It is amusing to see how most people see their nation as the most corrupt, as if there are tables. With the exception of Scandinavia and Poland, all European governments are endemically corrupt. Laws and contracts are bought and sold, having little to do with democratic processes.
Patrick Cockburn is the author of War in the Age of Trump (Verso)
Cross-posted from Counterpunch
Photograph Source: Daniel Lobo – CC BY 2.0
“We could slip into being a corrupt country,” said Jonathan Evans, the former head of MI5 and the crossbench peer who chairs the Committee on Standards in Public Life, as he denounced the government’s bid to save Owen Paterson’s political career and neuter parliamentary regulation of paid lobbyists.
On the same day Chris Bryant, chairman of the Commons’ standards committee, said that what the Boris Johnson government was trying to do in overturning Paterson’s suspension was “a perversion of justice” and is “not what we do in this country – it’s what they do in Russia when a friend or a foe is suddenly under the cosh in the courts”.
But perhaps the government’s botched attempt to save Paterson’s skin – despite detailed evidence of him lobbying hard for the two commercial companies paying him £9,000 a month – is, on the contrary, exactly the way we now do things in the UK. Bryant’s analogy with Russia – he might have mentioned Iraq or Turkey or a score of other countries – may not be too far off the mark. Lord Evans is demonstrably correct about the slippage into corruption and wrong only about how far this process has gone.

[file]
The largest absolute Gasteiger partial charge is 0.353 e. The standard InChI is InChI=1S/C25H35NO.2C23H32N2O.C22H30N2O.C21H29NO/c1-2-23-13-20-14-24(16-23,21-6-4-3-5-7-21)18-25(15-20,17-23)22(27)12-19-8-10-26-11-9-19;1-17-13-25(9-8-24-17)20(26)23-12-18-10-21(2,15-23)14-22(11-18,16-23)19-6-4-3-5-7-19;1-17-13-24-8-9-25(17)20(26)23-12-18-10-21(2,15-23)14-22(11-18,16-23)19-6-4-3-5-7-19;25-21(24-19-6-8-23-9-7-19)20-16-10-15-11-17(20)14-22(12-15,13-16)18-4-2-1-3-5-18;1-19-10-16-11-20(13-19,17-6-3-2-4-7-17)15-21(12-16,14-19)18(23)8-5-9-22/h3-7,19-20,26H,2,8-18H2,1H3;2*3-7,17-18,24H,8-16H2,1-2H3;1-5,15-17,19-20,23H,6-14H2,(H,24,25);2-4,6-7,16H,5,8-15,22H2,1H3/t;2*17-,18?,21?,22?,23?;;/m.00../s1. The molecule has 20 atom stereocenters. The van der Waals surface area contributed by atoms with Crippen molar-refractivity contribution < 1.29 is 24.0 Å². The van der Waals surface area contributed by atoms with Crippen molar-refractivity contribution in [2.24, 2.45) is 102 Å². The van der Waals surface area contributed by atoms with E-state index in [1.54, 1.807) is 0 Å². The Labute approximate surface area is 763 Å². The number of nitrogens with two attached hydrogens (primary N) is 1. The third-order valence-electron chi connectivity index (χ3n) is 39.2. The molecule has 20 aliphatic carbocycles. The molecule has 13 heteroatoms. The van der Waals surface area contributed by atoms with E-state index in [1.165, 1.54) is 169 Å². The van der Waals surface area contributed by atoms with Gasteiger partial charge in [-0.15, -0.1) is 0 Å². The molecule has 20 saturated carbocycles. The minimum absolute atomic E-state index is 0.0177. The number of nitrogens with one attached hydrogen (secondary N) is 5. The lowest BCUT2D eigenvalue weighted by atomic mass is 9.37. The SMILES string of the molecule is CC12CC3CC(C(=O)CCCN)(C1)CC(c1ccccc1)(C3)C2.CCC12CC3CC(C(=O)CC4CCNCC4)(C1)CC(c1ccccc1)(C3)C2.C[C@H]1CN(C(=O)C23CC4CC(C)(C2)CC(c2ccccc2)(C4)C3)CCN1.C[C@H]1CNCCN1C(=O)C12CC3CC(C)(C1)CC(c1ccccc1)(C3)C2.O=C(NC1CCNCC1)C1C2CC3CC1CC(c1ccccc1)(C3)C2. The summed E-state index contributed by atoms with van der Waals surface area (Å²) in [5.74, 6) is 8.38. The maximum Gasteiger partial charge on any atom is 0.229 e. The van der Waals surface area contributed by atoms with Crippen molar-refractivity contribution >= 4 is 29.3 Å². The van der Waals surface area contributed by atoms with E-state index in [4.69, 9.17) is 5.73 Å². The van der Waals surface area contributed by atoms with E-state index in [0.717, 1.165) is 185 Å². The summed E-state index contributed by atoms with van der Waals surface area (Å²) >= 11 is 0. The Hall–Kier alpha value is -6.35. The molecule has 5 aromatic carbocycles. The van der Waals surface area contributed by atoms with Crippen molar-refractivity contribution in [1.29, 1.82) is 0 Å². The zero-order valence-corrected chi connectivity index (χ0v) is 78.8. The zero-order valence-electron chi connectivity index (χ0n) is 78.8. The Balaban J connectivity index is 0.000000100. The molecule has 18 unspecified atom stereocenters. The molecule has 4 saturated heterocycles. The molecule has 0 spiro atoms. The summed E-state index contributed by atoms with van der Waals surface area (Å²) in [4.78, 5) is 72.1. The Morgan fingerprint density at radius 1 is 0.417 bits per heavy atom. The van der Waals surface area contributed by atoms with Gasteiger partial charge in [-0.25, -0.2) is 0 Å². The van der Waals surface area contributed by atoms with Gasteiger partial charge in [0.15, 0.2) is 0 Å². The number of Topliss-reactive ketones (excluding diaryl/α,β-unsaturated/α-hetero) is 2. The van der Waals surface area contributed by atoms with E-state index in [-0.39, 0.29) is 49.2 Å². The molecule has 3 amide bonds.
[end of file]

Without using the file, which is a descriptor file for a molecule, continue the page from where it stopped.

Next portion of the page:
People in the UK often fail to see the seriousness of this deteriorating situation because mealy-mouthed words and phrases such as “lobbying”, “sleaze” and “egregious cases of paid advocacy” are used. But when these activities come together they create a toxic system in which it is only the companies that invest heavily in acquiring the services of powerful politicians and civil servants who will win the big contracts and plug into government subsidies.
In the wake of the Paterson furore, much of the commentary is about Boris Johnson’s misjudgements, and there is a reinforcement of the feeling that his government is full of dodgy people doing dodgy things. Parallels are drawn with the Tory sleaze scandals of the 1990s or the parliamentary expenses scandal of 2008. But these analogies miss the point, because in both cases the amount of money involved was trivial compared to the vast sums that the politically powerful can now hope to gain.